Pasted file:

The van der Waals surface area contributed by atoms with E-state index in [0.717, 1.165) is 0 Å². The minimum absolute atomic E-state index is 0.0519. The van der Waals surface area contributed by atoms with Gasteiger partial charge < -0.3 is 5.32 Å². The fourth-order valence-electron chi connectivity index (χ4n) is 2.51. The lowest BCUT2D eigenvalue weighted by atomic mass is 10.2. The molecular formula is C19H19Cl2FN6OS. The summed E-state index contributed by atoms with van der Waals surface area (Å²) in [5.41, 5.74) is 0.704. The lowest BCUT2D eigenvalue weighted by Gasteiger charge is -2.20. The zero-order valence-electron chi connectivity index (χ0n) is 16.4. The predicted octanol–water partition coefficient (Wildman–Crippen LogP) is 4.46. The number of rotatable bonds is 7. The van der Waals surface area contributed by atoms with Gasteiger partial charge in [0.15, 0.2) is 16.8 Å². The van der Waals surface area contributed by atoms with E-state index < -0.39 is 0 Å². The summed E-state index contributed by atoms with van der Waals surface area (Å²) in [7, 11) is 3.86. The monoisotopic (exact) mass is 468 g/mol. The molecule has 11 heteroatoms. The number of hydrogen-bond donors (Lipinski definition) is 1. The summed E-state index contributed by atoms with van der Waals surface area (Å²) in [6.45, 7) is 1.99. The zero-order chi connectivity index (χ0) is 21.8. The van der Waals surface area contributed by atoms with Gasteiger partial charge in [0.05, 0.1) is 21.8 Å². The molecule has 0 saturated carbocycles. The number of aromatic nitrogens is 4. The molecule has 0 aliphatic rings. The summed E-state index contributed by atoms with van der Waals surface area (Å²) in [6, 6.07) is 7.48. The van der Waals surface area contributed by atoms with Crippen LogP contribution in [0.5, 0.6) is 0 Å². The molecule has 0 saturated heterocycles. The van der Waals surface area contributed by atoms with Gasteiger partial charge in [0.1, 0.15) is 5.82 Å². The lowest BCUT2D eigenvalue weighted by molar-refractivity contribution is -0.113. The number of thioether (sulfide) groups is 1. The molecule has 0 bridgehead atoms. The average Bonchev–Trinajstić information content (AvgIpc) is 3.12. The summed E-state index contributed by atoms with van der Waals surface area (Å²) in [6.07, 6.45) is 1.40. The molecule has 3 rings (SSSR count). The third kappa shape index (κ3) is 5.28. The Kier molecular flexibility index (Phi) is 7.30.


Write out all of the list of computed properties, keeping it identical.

The van der Waals surface area contributed by atoms with E-state index in [0.717, 1.165) is 0 Å². The minimum absolute atomic E-state index is 0.0519. The van der Waals surface area contributed by atoms with Gasteiger partial charge < -0.3 is 5.32 Å². The fourth-order valence-electron chi connectivity index (χ4n) is 2.51. The lowest BCUT2D eigenvalue weighted by atomic mass is 10.2. The molecular formula is C19H19Cl2FN6OS. The summed E-state index contributed by atoms with van der Waals surface area (Å²) in [5.41, 5.74) is 0.704. The lowest BCUT2D eigenvalue weighted by Gasteiger charge is -2.20. The zero-order valence-electron chi connectivity index (χ0n) is 16.4. The predicted octanol–water partition coefficient (Wildman–Crippen LogP) is 4.46. The number of rotatable bonds is 7. The van der Waals surface area contributed by atoms with Gasteiger partial charge in [0.15, 0.2) is 16.8 Å². The van der Waals surface area contributed by atoms with E-state index < -0.39 is 0 Å². The summed E-state index contributed by atoms with van der Waals surface area (Å²) in [7, 11) is 3.86. The monoisotopic (exact) mass is 468 g/mol. The molecule has 11 heteroatoms. The number of hydrogen-bond donors (Lipinski definition) is 1. The summed E-state index contributed by atoms with van der Waals surface area (Å²) in [6.45, 7) is 1.99. The zero-order chi connectivity index (χ0) is 21.8. The van der Waals surface area contributed by atoms with Gasteiger partial charge in [0.05, 0.1) is 21.8 Å². The molecule has 0 saturated carbocycles. The number of aromatic nitrogens is 4. The molecule has 0 aliphatic rings. The summed E-state index contributed by atoms with van der Waals surface area (Å²) in [6, 6.07) is 7.48. The van der Waals surface area contributed by atoms with Crippen LogP contribution in [0.5, 0.6) is 0 Å². The molecule has 0 saturated heterocycles. The van der Waals surface area contributed by atoms with Gasteiger partial charge in [0.1, 0.15) is 5.82 Å². The lowest BCUT2D eigenvalue weighted by molar-refractivity contribution is -0.113. The number of thioether (sulfide) groups is 1. The molecule has 0 bridgehead atoms. The average Bonchev–Trinajstić information content (AvgIpc) is 3.12. The summed E-state index contributed by atoms with van der Waals surface area (Å²) in [6.07, 6.45) is 1.40. The molecule has 3 rings (SSSR count). The third kappa shape index (κ3) is 5.28. The Kier molecular flexibility index (Phi) is 7.30.